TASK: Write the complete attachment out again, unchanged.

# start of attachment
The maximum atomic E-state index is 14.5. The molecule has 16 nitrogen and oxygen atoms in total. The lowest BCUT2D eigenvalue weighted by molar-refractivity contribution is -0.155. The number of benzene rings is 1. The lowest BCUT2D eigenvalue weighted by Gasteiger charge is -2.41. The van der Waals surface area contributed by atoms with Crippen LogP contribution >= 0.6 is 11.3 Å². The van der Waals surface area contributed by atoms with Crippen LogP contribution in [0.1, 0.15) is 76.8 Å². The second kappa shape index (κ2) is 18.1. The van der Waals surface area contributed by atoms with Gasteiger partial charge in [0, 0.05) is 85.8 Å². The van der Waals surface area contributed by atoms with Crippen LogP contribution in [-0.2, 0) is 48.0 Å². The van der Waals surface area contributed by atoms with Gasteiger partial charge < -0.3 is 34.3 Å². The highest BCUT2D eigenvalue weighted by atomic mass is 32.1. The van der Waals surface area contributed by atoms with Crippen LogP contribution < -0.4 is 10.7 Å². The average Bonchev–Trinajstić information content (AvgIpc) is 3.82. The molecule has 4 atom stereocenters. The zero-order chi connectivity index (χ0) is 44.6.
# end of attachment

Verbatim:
The maximum atomic E-state index is 14.5. The molecule has 16 nitrogen and oxygen atoms in total. The lowest BCUT2D eigenvalue weighted by molar-refractivity contribution is -0.155. The number of benzene rings is 1. The lowest BCUT2D eigenvalue weighted by Gasteiger charge is -2.41. The van der Waals surface area contributed by atoms with Crippen LogP contribution >= 0.6 is 11.3 Å². The van der Waals surface area contributed by atoms with Crippen LogP contribution in [0.1, 0.15) is 76.8 Å². The second kappa shape index (κ2) is 18.1. The van der Waals surface area contributed by atoms with Gasteiger partial charge in [0, 0.05) is 85.8 Å². The van der Waals surface area contributed by atoms with Crippen LogP contribution in [-0.2, 0) is 48.0 Å². The van der Waals surface area contributed by atoms with Gasteiger partial charge < -0.3 is 34.3 Å². The highest BCUT2D eigenvalue weighted by atomic mass is 32.1. The van der Waals surface area contributed by atoms with Crippen LogP contribution < -0.4 is 10.7 Å². The average Bonchev–Trinajstić information content (AvgIpc) is 3.82. The molecule has 4 atom stereocenters. The zero-order chi connectivity index (χ0) is 44.6.